Excerpt from Rose’s Narrative:
The sun-kissed tour guide was humming along a familiar tune from an old radio on our boat. He looked content sitting there whistling every once in a while as he waited for us to finish.
It was a pleasant morning. The sky, a perfect blue dotted by tiny cumulus clouds while the sun wasn’t too bright or too hot. The water was a bit warm too and it was indeed a good day for a swim.
The small town was called Oslob – about two to three hours’ drive away from the Queen City of the South, Cebu.
When my husband and a couple of friends told me that we were going for an adventure, I thought it was something that I can easily do. I guess after climbing the 3,366 ft Mount Arayat in Luzon without any sort of preparation, walking for more than 18 hours in darkness just to reach the peak, sleeping in a horrible tent while the temperature outside dropping to 10 to 15 degrees Celsius on a rainy November month, forging our way in an uncharted territory because the old pathways were destroyed by landslides, getting attacked by a congress of monkeys who stole the rest of our ration and then walking another 20 hours just to get to town, nothing in my mind could top such misadventure. But I was mistaken.
I was a few meters away from the boat trying to keep up with my giddy husband when I saw the shadows in the water. When I noticed that there were several of them, I looked at how far I was from the boat and had the tour guide looked my way, he would have seen the dread on my face.
When I finally felt the rough skin of a whale shark caress my back, I put my hand into my mouth to muffle a scream that wasn’t coming. When another one swiped my side, I stopped breathing for a few seconds. Although I grew up near a beach, I haven’t really learned how to swim and with my eyes tightly shut, I was imagining that the rough creatures they called “sharks” are already nibbling on my limbs.
Excerpt from Yeru’s Narrative:
“How do you feel about swimming with whale sharks?” I asked my sister-in-law, Irene, in a chat.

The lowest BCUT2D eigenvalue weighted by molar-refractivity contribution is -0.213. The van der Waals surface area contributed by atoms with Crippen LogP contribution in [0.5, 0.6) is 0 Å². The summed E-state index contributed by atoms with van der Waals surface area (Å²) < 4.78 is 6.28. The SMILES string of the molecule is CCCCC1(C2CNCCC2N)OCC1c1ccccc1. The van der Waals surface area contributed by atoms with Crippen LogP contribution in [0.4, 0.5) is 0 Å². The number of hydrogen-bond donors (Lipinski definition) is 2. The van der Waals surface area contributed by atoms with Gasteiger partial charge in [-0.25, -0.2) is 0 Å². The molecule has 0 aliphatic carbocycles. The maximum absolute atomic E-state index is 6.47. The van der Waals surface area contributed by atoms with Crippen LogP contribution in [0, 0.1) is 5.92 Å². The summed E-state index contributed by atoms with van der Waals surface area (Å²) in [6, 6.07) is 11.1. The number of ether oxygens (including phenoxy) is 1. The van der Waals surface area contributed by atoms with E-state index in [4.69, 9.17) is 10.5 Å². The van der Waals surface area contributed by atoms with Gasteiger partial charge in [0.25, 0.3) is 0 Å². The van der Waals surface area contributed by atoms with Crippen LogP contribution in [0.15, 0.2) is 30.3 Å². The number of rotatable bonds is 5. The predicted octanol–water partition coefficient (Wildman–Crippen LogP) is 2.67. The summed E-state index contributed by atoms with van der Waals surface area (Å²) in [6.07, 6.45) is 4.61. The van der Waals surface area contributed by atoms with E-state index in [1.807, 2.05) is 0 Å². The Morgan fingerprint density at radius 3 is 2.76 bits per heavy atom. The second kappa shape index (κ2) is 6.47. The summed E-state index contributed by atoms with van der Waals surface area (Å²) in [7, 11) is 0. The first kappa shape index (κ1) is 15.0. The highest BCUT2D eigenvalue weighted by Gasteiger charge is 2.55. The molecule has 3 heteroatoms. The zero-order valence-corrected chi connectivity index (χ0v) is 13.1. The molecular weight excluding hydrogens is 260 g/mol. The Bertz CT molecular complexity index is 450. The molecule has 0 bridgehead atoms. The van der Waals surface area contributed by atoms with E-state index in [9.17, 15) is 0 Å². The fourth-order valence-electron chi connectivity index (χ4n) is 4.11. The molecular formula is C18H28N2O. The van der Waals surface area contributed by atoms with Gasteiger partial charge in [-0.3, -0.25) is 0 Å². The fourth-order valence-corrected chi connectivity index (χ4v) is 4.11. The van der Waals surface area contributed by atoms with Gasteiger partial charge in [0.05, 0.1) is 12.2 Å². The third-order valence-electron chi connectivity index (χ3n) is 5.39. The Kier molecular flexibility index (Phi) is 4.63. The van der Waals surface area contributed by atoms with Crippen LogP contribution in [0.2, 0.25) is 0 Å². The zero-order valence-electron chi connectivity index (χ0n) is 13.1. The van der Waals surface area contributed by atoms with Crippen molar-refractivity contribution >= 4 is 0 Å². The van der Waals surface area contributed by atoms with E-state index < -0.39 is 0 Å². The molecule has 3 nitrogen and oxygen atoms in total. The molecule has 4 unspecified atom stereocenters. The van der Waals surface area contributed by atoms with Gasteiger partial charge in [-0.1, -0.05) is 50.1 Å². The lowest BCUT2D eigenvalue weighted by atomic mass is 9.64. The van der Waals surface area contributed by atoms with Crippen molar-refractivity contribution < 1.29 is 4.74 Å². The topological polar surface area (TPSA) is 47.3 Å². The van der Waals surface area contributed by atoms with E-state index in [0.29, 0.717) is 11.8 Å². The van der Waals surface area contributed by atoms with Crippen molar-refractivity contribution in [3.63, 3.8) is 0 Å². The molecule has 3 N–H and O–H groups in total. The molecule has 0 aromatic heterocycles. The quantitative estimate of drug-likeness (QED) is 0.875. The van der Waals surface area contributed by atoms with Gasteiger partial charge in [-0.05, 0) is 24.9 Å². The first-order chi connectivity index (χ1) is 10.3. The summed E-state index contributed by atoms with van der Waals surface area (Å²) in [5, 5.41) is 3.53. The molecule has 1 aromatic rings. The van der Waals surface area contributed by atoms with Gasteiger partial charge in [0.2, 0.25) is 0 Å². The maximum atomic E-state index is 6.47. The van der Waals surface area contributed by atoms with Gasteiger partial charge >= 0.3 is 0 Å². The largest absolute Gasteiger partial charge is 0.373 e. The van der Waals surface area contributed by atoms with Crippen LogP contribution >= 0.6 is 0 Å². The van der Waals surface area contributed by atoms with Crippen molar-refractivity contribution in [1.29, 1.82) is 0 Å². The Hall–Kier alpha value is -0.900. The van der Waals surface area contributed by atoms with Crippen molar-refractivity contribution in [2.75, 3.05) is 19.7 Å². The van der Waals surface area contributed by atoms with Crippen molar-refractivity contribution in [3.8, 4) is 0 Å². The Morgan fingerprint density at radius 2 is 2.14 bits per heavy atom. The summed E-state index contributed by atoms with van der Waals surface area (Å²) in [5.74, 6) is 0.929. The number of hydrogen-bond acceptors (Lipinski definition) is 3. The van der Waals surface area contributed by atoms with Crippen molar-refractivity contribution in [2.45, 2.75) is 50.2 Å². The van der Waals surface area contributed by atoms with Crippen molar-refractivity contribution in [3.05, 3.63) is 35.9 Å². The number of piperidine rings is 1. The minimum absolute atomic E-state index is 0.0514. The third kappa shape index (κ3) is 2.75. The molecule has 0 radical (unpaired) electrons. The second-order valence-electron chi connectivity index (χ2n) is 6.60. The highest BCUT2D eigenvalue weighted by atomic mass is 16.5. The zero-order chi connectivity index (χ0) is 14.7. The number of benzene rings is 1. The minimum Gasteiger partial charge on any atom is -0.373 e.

We just got back from Cebu City, an island in the Visayas that is about an hour away by plane from Manila, and had a great time interacting with the giant creatures and I thought it would be a great idea to bring them there once they come home from the States.
“We’ll you see, they might be gentle and all but they are still SHARKS!” she said.
And I remember Rose cursing me for putting her through another hell and I can’t help but just laugh. The truth is, we humans are more dangerous to the whale sharks than they to us. Although whale sharks have gargantuan mouths, the openings where the food passes through are too small that often, they survive on planktons. The fishermen of Oslob had to ground anchovies just for the whale sharks to eat them.
Seeing the whale sharks up close is in itself, a great adventure. The thought can be a little scary but from our experience, it was worth the dip.
How to get to Oslob:
Option 1: From Manila, book a flight going to Cebu.
a) From Cebu Mactan Airport, rent a taxi going to Cebu South Terminal. (Cost: Php 300 – Php 500)
b) From Cebu South Terminal, look for the Ceres buses going to Oslob.
Earliest bus departure is at 2 a.m. (Cost: Php 150 – Php 250)
Option 2: From Manila, book a flight going to Dumaguete.
a) From Dumaguete Airport, hire a trike that will take you to Sibulan Port. Trip takes about 15mins. (Cost: Php100 -Php150)
b) From Sibulan Port, board the ferry that will depart for Liloan Port. Trip takes about an hour and a half. (Cost: Php100)
c) From Liloan Port, look for buses going to Cebu. Instruct the conductor to drop you off in Oslob. (Cost: Php150 – Php250)
a) Once you’re in Oslob, there will be a community fee of Php1000 for foreigners and Php500 for locals to swim with the whale sharks. It will include a short seminar and payment for the boat you’re going to use. Make sure to tip your boatman.
b) Best time to go swimming is early morning since its normally in the morning that the whale sharks are fed.
c) After swimming with the whale shark, rent a trike that will take you to Tumalog Falls and prepare yourself to be mesmerized. I don’t have to say more. You just have to see it for yourself to appreciate.